Abby’s 2016 Year in Review

It’s been a big year for me! A new role at work, a milestone birthday and my first year of marriage. Inspired by everyone else’s year-in-review posts, I’m looking back on 2016 and reflecting on where I’ve come.

Fueling the Movement

In 2016, I was able to focus on movement building and culture change both within the scientific research community and the broader Mozilla community. The work has been incredibly meaningful as we fuel the movement for the health of the Internet.

Anna, Alissa and Abby (the three A’s!) at the Open Leadership Zone at MozFest 2016. Photo by Stephⓐnie Wright

I got to invest in an outstanding group of researchers building in the open through mentorship in the first half of 2016. After my role change, the same group of open leaders helped me mentor a new cohort of Open Project Leaders from across the Mozilla community leading up to MozFest 2016.

With lots of help, I ran 2 rounds of Open Leadership Training, trained 46 community members and 11 new mentors. I’d like to see this grow 2–3x in 2017.

If you’re building in the open and you’d like to join me, apply for our next round of Open Leadership Training (it’s amazing!).

Speaking , Teaching and Writing

I spoke at 14 conferences, podcasts or lectures in 2016. I attended 8 more conferences or hackathons as a participant. While my passion is “open”, I’ve covered an interesting mix of topics related to open source, open science, working open and mentorship.

At the Working Open Workshop. Photo originally shared by Mozilla Science Lab on flickr CC-BY 2.0

I wrote 13 blog posts this year including 10 interviews I conducted with open source project leads on the Mozilla Science Blog. Some of my favourites include:

Open Source

In an attempt to practice what I preach, I try to make everything I work on open. While I’ve had less time to dive into prototyping, I still made 721 contributions on GitHub in 2016.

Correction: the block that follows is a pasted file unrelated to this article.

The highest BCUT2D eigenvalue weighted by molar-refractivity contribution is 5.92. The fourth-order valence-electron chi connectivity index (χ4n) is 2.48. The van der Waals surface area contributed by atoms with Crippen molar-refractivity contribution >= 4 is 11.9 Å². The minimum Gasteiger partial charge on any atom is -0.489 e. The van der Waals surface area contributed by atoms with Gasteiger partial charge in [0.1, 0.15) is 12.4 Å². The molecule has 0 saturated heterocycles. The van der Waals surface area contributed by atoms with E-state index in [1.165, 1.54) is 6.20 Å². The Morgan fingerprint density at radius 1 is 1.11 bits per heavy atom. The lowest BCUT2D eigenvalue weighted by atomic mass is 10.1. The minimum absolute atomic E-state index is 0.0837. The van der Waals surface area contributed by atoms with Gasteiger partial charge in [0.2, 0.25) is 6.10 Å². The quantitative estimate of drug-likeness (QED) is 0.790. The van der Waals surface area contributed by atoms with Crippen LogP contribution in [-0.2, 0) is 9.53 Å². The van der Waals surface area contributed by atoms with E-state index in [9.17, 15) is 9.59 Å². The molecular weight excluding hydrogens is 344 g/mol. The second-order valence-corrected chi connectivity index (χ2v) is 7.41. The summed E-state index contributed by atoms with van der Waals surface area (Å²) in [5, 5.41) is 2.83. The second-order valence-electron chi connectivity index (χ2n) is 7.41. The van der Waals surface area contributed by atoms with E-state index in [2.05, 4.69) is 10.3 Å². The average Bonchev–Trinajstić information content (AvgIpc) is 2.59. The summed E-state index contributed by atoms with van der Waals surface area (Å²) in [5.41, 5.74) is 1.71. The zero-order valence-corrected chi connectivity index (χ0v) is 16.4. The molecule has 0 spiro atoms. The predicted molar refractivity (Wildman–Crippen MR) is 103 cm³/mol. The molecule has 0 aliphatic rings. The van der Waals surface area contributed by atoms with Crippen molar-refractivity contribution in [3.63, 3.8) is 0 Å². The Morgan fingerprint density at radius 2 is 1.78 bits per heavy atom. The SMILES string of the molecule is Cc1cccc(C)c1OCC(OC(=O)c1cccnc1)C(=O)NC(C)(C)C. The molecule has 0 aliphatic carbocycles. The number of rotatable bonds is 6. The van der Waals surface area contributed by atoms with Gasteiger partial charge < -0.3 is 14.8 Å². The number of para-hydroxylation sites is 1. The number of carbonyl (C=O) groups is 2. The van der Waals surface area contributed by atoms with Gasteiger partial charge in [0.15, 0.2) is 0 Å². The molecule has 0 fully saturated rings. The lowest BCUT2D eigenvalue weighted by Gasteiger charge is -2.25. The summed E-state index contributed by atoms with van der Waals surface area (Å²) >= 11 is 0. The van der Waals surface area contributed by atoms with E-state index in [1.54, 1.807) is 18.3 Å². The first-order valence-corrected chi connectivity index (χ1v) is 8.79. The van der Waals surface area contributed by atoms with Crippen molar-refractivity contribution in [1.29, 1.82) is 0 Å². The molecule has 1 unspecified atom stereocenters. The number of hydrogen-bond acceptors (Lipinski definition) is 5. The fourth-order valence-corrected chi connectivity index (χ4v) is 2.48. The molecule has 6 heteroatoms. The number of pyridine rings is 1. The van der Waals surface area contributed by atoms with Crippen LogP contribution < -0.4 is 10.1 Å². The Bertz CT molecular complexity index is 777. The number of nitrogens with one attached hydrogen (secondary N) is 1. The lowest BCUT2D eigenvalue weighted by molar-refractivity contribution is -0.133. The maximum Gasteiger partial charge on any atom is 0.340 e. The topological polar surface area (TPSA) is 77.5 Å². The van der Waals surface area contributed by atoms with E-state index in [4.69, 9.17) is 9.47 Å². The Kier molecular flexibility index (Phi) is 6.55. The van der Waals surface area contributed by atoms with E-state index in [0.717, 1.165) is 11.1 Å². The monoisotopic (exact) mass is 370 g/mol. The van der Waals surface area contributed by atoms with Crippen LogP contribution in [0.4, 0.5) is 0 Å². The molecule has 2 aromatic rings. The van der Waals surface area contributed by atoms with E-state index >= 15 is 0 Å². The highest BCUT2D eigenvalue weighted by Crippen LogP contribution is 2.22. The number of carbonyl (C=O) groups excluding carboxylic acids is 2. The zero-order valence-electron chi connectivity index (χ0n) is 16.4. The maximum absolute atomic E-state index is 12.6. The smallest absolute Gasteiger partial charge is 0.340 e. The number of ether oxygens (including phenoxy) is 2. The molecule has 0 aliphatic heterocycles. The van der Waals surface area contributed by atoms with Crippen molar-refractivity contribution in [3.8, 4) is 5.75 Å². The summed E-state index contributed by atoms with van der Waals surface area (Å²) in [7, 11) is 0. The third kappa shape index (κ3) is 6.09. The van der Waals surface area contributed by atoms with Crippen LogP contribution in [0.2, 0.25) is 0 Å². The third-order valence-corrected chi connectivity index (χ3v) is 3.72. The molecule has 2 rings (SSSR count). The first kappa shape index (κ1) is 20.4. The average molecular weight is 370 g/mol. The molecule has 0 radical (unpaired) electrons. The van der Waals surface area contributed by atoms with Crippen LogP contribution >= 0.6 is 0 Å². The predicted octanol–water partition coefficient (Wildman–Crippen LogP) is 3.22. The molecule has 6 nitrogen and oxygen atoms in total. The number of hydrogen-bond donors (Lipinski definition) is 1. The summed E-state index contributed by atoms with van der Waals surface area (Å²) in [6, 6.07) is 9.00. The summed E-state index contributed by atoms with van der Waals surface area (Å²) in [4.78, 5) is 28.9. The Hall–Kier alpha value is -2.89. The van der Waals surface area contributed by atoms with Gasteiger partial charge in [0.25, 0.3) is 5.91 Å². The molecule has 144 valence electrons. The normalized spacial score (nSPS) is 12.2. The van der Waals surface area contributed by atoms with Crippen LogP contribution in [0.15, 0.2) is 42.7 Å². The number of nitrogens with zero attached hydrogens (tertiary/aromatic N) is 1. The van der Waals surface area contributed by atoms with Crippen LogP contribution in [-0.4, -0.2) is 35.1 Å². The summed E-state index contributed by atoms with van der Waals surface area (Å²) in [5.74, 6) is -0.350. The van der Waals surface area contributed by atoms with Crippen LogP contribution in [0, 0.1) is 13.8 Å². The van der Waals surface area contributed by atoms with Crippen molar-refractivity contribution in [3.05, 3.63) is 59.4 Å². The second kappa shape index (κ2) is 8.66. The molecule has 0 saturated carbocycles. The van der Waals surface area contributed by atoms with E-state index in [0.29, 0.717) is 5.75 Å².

GitHub activity graph for acabunoc, 2016

Most of my contributions fit in three categories: curriculum, events and prototypes.

📝 Curriculum

  • Open Leadership Training Series (OLTS): Working open best practices. I migrated the curriculum we’ve been using for Open Leadership Training to GitHub. I chose Jekyll and GitHub Pages to make it easier for anyone to contribute.
  • MozFest Open Project Training: A specialized training for MozFest facilitators running an open project. A shorter, MozFest-focused version of the OLTS. I used Jekyll and GitHub Pages for remixability and GitHub Issues to keep track of students’ progress.
  • Databases and SQL: Software Carpentry’s Introduction to Databases and SQL. I continue to be a maintainer for this module.

🎉 Events

  • Working Open Workshop: Trainings and exercises to help up-and-coming projects prepare for a successful Global Sprint in June 2016. We collected the handouts on GitHub Pages and followed up with participants in the issues.
  • Mozilla Global Sprint: This two-day hackathon brings together researchers, coders, librarians and the public from around the globe to hack on open science and open data projects in their communities. We used the issues and labels to keep track of all participating projects.